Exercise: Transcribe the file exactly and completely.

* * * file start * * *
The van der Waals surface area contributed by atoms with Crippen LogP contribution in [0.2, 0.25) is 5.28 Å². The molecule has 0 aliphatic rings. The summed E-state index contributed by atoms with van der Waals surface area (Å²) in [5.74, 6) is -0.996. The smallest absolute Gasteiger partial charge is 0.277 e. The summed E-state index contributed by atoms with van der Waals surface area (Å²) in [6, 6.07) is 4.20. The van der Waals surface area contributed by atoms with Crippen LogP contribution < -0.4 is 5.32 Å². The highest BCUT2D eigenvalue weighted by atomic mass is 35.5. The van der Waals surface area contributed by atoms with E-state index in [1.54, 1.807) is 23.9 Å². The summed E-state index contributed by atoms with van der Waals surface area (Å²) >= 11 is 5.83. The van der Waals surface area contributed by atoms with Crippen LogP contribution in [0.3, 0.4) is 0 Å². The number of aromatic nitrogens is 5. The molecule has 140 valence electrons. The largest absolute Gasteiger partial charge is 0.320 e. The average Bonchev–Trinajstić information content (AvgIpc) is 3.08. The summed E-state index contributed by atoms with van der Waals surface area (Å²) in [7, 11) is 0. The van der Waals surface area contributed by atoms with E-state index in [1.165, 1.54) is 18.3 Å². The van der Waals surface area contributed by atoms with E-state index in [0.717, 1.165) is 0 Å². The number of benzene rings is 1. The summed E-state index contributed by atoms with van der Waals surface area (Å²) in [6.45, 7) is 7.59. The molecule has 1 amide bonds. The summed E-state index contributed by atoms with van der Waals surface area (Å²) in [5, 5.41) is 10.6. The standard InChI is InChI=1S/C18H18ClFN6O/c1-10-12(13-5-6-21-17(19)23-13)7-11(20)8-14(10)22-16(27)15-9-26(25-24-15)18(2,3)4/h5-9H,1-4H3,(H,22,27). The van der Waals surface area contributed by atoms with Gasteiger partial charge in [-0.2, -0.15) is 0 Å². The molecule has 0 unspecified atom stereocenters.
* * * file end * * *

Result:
The van der Waals surface area contributed by atoms with Crippen LogP contribution in [0.2, 0.25) is 5.28 Å². The molecule has 0 aliphatic rings. The summed E-state index contributed by atoms with van der Waals surface area (Å²) in [5.74, 6) is -0.996. The smallest absolute Gasteiger partial charge is 0.277 e. The summed E-state index contributed by atoms with van der Waals surface area (Å²) in [6, 6.07) is 4.20. The van der Waals surface area contributed by atoms with Crippen LogP contribution < -0.4 is 5.32 Å². The highest BCUT2D eigenvalue weighted by atomic mass is 35.5. The van der Waals surface area contributed by atoms with E-state index in [1.54, 1.807) is 23.9 Å². The summed E-state index contributed by atoms with van der Waals surface area (Å²) >= 11 is 5.83. The van der Waals surface area contributed by atoms with Crippen LogP contribution in [0.3, 0.4) is 0 Å². The number of aromatic nitrogens is 5. The molecule has 140 valence electrons. The largest absolute Gasteiger partial charge is 0.320 e. The average Bonchev–Trinajstić information content (AvgIpc) is 3.08. The summed E-state index contributed by atoms with van der Waals surface area (Å²) in [7, 11) is 0. The van der Waals surface area contributed by atoms with E-state index in [1.165, 1.54) is 18.3 Å². The van der Waals surface area contributed by atoms with E-state index in [0.717, 1.165) is 0 Å². The number of benzene rings is 1. The summed E-state index contributed by atoms with van der Waals surface area (Å²) in [6.45, 7) is 7.59. The molecule has 1 amide bonds. The summed E-state index contributed by atoms with van der Waals surface area (Å²) in [5, 5.41) is 10.6. The standard InChI is InChI=1S/C18H18ClFN6O/c1-10-12(13-5-6-21-17(19)23-13)7-11(20)8-14(10)22-16(27)15-9-26(25-24-15)18(2,3)4/h5-9H,1-4H3,(H,22,27). The van der Waals surface area contributed by atoms with Gasteiger partial charge in [-0.2, -0.15) is 0 Å². The molecule has 0 unspecified atom stereocenters.